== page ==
Gazprom is losing Europe


MOSCOW. (RIA Novosti economic commentator Oleg Mityayev) – European gas consumers are frantically looking for an alternative to Russian natural gas. At the same time, Russian energy giant Gazprom is doing its best to control all gas supplies from the Commonwealth of Independent States.


Towards this end, Gazprom signed an agreement with Azerbaijan on June 29 to purchase all of its export gas in order to prevent the U.S. and Europe-advocated Nabucco project from succeeding.

The same day, Poland signed a contract on gas supplies with a rival of Gazprom, Qatargas.

Azerbaijani gas

During Russian President Dmitry Medvedev’s blitz visit to Baku on June 29, Gazprom coordinated the acquisition of 500 million cubic meters of natural gas annually from the State Oil Company of Azerbaijan (Socar) beginning on January 1, 2010.

Gazprom CEO Alexei Miller said it was a small amount, but “well begun is half done.”

Azerbaijani President Ilham Aliyev said his country would produce 27 billion cu m (bcm) of natural gas in 2009 and planned to increase production to 30 bcm next year. This means that Azerbaijan’s deliveries to Russia will grow, too. At present, the country supplies the bulk of its natural gas to Turkey and Georgia.

Russia has rich hydrocarbon resources, and so it is more important to it that Gazprom has been added to the list of priority buyers of Azerbaijani gas from the second phase of the Shah Deniz deposit, which is expected to yield 16 bcm annually.

The second phase of the deposit will come on stream only in 2014, but the European Union considers it the main supplier of the Nabucco gas pipeline, which it plans to build across Turkey, bypassing Russia.

According to unofficial information, Russia is prepared to buy Azerbaijani gas at a record high price, $350 per 1,000 cu m. Therefore, other potential buyers of the Shah Deniz gas will have to offer a higher price to Socar to outbid Gazprom.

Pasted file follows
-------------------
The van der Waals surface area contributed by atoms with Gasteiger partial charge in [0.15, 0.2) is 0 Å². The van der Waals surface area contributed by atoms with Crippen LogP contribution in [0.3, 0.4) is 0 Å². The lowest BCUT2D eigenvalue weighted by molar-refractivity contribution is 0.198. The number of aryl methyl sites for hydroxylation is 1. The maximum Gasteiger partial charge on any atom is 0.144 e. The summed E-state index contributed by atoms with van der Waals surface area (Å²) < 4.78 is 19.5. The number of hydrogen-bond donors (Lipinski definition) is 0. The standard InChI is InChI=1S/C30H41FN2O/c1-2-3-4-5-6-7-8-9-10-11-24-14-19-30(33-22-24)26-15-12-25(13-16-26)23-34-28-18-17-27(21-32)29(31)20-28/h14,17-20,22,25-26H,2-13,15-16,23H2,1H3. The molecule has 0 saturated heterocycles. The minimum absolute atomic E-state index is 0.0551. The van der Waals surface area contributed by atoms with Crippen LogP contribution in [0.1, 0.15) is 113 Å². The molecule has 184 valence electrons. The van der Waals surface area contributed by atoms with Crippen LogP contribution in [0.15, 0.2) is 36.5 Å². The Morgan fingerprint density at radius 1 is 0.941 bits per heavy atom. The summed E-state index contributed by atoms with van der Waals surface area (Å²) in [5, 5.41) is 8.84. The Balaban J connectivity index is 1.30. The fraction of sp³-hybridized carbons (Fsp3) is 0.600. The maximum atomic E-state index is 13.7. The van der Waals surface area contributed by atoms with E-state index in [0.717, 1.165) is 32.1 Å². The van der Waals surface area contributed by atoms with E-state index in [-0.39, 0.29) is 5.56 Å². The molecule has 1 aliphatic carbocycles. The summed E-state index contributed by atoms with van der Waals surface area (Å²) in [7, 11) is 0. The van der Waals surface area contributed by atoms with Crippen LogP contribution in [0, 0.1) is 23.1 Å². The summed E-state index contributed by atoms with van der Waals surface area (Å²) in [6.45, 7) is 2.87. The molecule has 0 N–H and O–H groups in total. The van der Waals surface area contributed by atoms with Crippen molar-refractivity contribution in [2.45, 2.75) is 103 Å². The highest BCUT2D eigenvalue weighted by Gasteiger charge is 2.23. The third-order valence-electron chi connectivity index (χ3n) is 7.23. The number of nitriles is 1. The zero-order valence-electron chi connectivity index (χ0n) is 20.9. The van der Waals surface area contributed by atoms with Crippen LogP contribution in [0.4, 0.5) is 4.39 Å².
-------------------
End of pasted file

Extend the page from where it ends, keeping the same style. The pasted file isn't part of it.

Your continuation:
Until recently, Azerbaijan was the only post-Soviet country from which Russia did not buy natural gas.

On the other hand, the profitability of such contracts is questionable. According to Gazprom’s management, Azerbaijani gas will be supplied to south Russian regions, so that comparable amounts of Russian gas could be redirected to Europe. But Russia is unlikely to increase its gas supplies to Europe soon because of plummeting demand. Therefore, the deal will have no commercial effect at best.

Early this year, Gazprom said it would buy Turkmen gas for $300 per 1,000 cu m, but then it stopped collecting it because of falling demand and prices in Europe, provoking an explosion at the Turkmen pipeline and a subsequent conflict between the two countries.

Azerbaijan, which doesn’t like to keep all its eggs in one basket, also has a gas supply contract with Europe. However, the signing of an intergovernmental agreement on the Nabucco project has been postponed.

Poland makes a deal with Qatar

On the same day, June 29, Polish oil and gas monopoly PGNiG signed an agreement with Qatargas on the annual supply of 1 million metric tons of liquefied natural gas, LNG, which is equivalent to 1.5 bcm of natural gas, from 2014 to 2034. PGNiG is to build a regasification terminal in time for these deliveries.

At present, Poland consumes 13.7 billion cubic meters of gas annually, out of which 7 bcm is supplied by Gazprom, according to the International Energy Agency. Therefore, the deal with Qatar, which may reduce Russian gas supplies by 20%, is Poland’s first step toward lowering its dependence on Russian gas.

However, Gazprom is itself to blame for the appearance of a rival company, Qatargas, in Europe. It was because of its efforts to maintain its monopoly position in the European market and to purchase all gas produced in the CIS that Europeans started searching for ways to diversify gas routes.

The opinions expressed in this article are the author’s and do not necessarily represent those of RIA Novosti.

Tags: ,

Comments are closed.

September 2017
« Aug    

Site Metter